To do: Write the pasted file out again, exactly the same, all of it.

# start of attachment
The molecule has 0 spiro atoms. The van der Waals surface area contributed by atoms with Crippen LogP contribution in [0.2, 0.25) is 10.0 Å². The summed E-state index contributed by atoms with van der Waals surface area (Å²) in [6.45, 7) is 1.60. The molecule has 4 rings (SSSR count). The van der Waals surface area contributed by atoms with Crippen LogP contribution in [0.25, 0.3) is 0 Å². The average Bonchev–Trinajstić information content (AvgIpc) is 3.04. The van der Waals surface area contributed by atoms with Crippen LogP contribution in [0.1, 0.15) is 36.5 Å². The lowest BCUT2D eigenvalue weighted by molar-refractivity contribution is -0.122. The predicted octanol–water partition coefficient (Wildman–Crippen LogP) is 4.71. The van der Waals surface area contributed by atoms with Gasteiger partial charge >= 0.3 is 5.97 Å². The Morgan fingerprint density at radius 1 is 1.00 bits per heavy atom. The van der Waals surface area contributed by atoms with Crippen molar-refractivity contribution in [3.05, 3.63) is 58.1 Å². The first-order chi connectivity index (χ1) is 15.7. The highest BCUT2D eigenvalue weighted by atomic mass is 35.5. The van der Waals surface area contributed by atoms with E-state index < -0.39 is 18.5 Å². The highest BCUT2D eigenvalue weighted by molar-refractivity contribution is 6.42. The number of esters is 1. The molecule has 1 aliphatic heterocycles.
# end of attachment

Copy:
The molecule has 0 spiro atoms. The van der Waals surface area contributed by atoms with Crippen LogP contribution in [0.2, 0.25) is 10.0 Å². The summed E-state index contributed by atoms with van der Waals surface area (Å²) in [6.45, 7) is 1.60. The molecule has 4 rings (SSSR count). The van der Waals surface area contributed by atoms with Crippen LogP contribution in [0.25, 0.3) is 0 Å². The average Bonchev–Trinajstić information content (AvgIpc) is 3.04. The van der Waals surface area contributed by atoms with Crippen LogP contribution in [0.1, 0.15) is 36.5 Å². The lowest BCUT2D eigenvalue weighted by molar-refractivity contribution is -0.122. The predicted octanol–water partition coefficient (Wildman–Crippen LogP) is 4.71. The van der Waals surface area contributed by atoms with Gasteiger partial charge >= 0.3 is 5.97 Å². The Morgan fingerprint density at radius 1 is 1.00 bits per heavy atom. The van der Waals surface area contributed by atoms with Crippen molar-refractivity contribution in [3.05, 3.63) is 58.1 Å². The first-order chi connectivity index (χ1) is 15.7. The highest BCUT2D eigenvalue weighted by atomic mass is 35.5. The van der Waals surface area contributed by atoms with E-state index < -0.39 is 18.5 Å². The highest BCUT2D eigenvalue weighted by molar-refractivity contribution is 6.42. The number of esters is 1. The molecule has 1 aliphatic heterocycles.